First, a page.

Although there are common themes of elder abuse across nations, there are also unique manifestations based upon history, culture, economic strength, and societal perceptions of older people within nations themselves. The fundamental common denominator is the use of power and control by one individual to affect the well-being and status of another, older, individual. There are several types of abuse of older people that are generally recognized as being elder abuse, including: Physical: e.g. hitting, punching, slapping, burning, pushing, kicking, restraining, false imprisonment/confinement, or giving excessive or improper medication Psychological/Emotional: e.g. humiliating a person. A common theme is a perpetrator who identifies something that matters to an older person and then uses it to coerce an older person into a particular action. It may take verbal forms such as name-calling, ridiculing, constantly criticizing, accusations, blaming, or non verbal forms such as ignoring, silence or shunning. Financial abuse: also known as financial exploitation. e.g. illegal or unauthorized use of a person’s property, money, pension book or other valuables (including changing the person’s will to name the abuser as heir). It may be obtained by deception, coercion, misrepresentation, undue influence, or theft.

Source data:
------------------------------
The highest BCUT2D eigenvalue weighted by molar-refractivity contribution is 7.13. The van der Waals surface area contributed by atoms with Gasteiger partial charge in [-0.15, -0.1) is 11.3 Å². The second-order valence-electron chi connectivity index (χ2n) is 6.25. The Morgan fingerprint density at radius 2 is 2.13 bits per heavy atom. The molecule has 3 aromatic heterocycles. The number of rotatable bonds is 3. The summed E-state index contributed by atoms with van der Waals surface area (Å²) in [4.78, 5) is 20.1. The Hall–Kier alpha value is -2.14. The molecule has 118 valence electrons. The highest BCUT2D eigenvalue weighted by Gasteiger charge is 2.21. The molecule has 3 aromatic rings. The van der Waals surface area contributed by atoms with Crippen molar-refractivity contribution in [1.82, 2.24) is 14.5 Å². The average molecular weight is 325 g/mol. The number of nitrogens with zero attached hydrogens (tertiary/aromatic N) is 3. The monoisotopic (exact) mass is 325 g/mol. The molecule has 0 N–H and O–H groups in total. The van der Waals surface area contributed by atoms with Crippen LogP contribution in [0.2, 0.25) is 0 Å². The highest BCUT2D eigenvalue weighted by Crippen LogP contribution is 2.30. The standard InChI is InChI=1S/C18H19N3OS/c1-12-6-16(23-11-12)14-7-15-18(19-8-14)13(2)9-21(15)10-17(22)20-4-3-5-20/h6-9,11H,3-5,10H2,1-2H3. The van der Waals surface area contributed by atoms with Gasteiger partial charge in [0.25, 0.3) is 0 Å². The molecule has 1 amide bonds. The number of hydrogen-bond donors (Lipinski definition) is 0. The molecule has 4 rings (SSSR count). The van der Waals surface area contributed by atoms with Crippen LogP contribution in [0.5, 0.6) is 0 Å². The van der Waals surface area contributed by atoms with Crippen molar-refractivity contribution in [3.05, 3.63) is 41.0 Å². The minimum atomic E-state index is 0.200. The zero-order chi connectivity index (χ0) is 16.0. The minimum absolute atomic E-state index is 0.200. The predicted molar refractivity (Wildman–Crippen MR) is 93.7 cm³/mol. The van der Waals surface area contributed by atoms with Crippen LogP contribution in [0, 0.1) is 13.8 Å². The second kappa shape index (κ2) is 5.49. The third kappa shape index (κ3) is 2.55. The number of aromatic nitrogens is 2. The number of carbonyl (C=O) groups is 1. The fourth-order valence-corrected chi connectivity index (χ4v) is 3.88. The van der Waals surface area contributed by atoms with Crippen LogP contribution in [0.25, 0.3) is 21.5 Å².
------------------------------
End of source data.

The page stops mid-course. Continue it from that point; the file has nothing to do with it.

This includes fraudulently obtaining or use of a power of attorney. Other forms include deprivation of money or other property, or by eviction from own home Scam by strangers: e.g. worthless “sweepstakes” that elderly persons must pay in order to collect winnings, fraudulent investment schemes, predatory lending, and lottery scams. Sexual: e.g. forcing a person to take part in any sexual activity without his or her consent, including forcing them to participate in conversations of a sexual nature against their will; may also include situations where person is no longer able to give consent (dementia) Neglect: e.g. depriving a person of food, heat, clothing or comfort or essential medication and depriving a person of needed services to force certain kinds of actions, financial and otherwise. The deprivation may be intentional (active neglect) or happen out of lack of knowledge or resources (passive neglect).